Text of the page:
Reading Dhiraj Murthy’s Twitter: Social Communication in the Twitter Age


A book review

The problem with books about the impact of social media on society is that most of them are too polemic. The positive books make sweeping claims about how social media is going to change the world for the better. Their writers predict social media will cause more a participatory, open and democratic society. The dystopians, in contrast, sketch equally sweeping visions of a world full of shallow ego-senders who cannot deal with intimacy and cannot focus on more than 2 lines of text. In this battlefield of extreme ideas it is hard to find a balanced treatment based on a thorough review of existing scholarship and empirical evidence. It is this void that Dhiraj Murthy is trying to fill with his book on Twitter: Social Communication in the Twitter Age.

It is fair to ask what makes Twitter so special to deserve its own book: shouldn’t the book be about the impact of all social media on society? In fact this narrow scope on Twitter works well for Murthy. It is easy to see if a statement about the impact of Twitter relates to a broader social media trend or to Twitter alone. Also, in a surprising number of cases, Twitter turns out to be different from its social media neighbors. Compared with Facebook, Twitter is more public, lean and lightweight. Most Twitter users go with the default of public tweets, they incorporate weaker ties into their Twitter networks and they form ad-hoc connections with other users with hashtags.  Hashtags, retweets, special purpose accounts and lists, also allow for collections of tweets as a new narrative form. Twitter shares a focus on news and opinion with blogs, which explains its close relation with the mainstream press, but there are important differences between Twitter and blogs too. Twitter is much more participatory, because of its quick reflections, for example. Twitter is an interactive multicasting system, allowing many too many communications. On Twitter, each tweet can have a different audience (size). Its users can select audiences in several ways: @reply’s, retweets and hashtags. These audience selection practices, make tweets part of a complex social structure and less ego-centric than regular blog posts. Twitter builds bridges between the private and the communal and between the mundane and profound. This is a lot like normal blog posts, but on Twitter people tend to mix these extremes much more. The differences between Twitter and other media may be a reason it has become the primary lens through which we look on the impact of social media on society, at least for Murthy.

Murthy is quick to disarm the polemics too. He starts his book with a comparison between Twitter and the telegraph. It is no surprise that many of the more sweeping claims about Twitter could be close echoes of early responses to the telegraph. This is a sobering thought and it makes clear that Murthy is planning to be more careful with his analysis. He continues this careful line of reasoning in his theoretical chapter. Building on ideas from, among others, Lev Manovich, Marshal McLuhan and Erving Goffman he tries to give perspective to some daunting questions around Twitter. Is it, for example, a democratizing force in society? Isn’t Twitters openness and instant information spreading, fueling equal access, the idea of a global village and public debate? This may be, but in practice Twitter participation rates suggests a digital divide and its social circles are fairly homophilious. Twitter is a tool for the elites and those turn out to meet like-minded people rather than those with opposing views and values. This hurts the democratic appeal of Twitter. On Twitter, we do get a sense of the global village, but it is a stratified picture.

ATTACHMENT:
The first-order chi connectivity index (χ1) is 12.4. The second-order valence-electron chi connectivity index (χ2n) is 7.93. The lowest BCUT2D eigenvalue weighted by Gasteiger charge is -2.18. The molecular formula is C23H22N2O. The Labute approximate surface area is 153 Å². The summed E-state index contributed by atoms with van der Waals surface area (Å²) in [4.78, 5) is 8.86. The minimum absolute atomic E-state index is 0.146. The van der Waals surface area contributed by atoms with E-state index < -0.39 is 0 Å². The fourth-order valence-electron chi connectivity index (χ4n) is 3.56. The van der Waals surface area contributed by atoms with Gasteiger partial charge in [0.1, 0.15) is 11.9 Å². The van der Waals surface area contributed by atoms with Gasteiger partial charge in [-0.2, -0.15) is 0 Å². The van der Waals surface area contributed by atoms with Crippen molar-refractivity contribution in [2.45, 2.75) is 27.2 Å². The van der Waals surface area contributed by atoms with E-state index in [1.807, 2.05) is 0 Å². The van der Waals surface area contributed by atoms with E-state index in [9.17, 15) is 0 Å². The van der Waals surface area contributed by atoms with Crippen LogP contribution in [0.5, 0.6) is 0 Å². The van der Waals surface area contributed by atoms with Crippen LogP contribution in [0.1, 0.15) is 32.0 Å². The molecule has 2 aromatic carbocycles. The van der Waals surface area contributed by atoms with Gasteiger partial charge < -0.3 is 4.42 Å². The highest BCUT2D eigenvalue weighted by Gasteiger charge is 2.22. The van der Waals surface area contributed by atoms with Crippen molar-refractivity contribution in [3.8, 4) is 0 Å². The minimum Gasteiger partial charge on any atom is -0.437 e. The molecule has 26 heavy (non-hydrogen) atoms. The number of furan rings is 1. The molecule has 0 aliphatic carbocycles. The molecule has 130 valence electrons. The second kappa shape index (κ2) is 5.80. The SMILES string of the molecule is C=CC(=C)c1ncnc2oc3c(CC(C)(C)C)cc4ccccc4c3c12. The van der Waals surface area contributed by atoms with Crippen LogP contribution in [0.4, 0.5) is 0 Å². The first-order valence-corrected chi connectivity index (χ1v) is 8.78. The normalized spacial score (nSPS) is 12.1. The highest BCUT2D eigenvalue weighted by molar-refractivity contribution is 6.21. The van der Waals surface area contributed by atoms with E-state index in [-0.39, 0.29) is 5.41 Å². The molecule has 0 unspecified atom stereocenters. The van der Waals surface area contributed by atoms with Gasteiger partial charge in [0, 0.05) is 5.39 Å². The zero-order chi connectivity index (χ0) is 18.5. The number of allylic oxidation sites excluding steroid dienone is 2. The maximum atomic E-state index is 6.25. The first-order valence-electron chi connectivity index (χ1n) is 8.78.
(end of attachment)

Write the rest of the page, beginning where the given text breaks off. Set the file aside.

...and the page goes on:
Another question is what the key-motivations are for people to use Twitter. People may want to be connected with and informed about a wide circle of social contacts and they may want to build their identity with frequent updates about their lives. This is true for most social media, but Twitter may be special because of its focus on news. Twitter gives the possibility take part in something important. This may be what drives citizen’s journalist and the way users use Twitter at events such as concerts, conferences and with TV programs may be other examples of this motivation to be part of something larger. The second motivation is that, unlike many other media, Twitter is real. The mainstream media paint a stylized picture of the world, movies and advertisers show photo-realistic illusions which may feed a need to connect with real people sharing their thoughts about the here and now, mundane or profound. Twitter focuses our attention to the small and big events around us. It fosters and update culture and celebrates and event driven society.

Murthy discusses four case studies to develop these ideas about Twitter: citizen’s journalism, disasters, activism and medicine. I believe his chapter on citizen’s journalism is just as foundational as his theoretical chapter. It is hard to understand Twitters role in disaster and activism without considering the synergy between Twitter and the mainstream press. Twitter is an ambient news environment which plays two roles for the press. First, the press can harvest news from Twitter. The press can make citizens who tweet about important events their ‘ground army’. This changes the way the press acts as a mediator between the public and the people who ‘are’ the news. While there is also direct contact between citizen’s journalist and parts of the audience during a disaster, these citizens lose their following of once the news has traveled elsewhere. So, in return for the free updates, the press has the capacity to connect citizen’s journalist to news  audiences, which may be a motivation for citizen’s journalist to share the news at all. Second, Twitter is an outlet for news organizations. Twitter plays a role in the spreading and curating the news reports the press provides. As Twitter is an information and low threshold communication channel in one, it allows for direct contact between journalists and the public. This puts pressure on journalist to act in such a way that they can keep the trust of the audience while the direct lines between audiences and citizen’s journalist also a pressure to act faster. So Twitter supports a new relationship between the press and the public, which could be symbiotic, but is also subject to several new tensions.